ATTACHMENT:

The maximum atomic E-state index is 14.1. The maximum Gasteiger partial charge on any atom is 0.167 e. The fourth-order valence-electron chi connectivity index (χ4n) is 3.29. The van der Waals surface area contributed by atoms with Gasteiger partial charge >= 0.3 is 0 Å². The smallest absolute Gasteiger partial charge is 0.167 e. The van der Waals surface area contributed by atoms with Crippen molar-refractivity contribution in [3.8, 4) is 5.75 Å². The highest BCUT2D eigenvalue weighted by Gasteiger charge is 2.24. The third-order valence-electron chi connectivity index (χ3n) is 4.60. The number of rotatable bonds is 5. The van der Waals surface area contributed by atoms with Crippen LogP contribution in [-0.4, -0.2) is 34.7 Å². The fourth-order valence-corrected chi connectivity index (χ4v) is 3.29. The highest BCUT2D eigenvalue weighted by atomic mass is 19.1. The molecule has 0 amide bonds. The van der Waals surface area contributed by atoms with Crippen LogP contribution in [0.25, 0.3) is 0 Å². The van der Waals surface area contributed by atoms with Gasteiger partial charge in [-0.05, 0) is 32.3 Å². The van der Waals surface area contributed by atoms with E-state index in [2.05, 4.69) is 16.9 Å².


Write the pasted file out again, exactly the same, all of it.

The maximum atomic E-state index is 14.1. The maximum Gasteiger partial charge on any atom is 0.167 e. The fourth-order valence-electron chi connectivity index (χ4n) is 3.29. The van der Waals surface area contributed by atoms with Gasteiger partial charge >= 0.3 is 0 Å². The smallest absolute Gasteiger partial charge is 0.167 e. The van der Waals surface area contributed by atoms with Crippen molar-refractivity contribution in [3.8, 4) is 5.75 Å². The highest BCUT2D eigenvalue weighted by Gasteiger charge is 2.24. The third-order valence-electron chi connectivity index (χ3n) is 4.60. The number of rotatable bonds is 5. The van der Waals surface area contributed by atoms with Crippen LogP contribution in [-0.4, -0.2) is 34.7 Å². The fourth-order valence-corrected chi connectivity index (χ4v) is 3.29. The highest BCUT2D eigenvalue weighted by atomic mass is 19.1. The molecule has 0 amide bonds. The van der Waals surface area contributed by atoms with Crippen LogP contribution in [0.25, 0.3) is 0 Å². The van der Waals surface area contributed by atoms with Gasteiger partial charge in [-0.05, 0) is 32.3 Å². The van der Waals surface area contributed by atoms with E-state index in [2.05, 4.69) is 16.9 Å².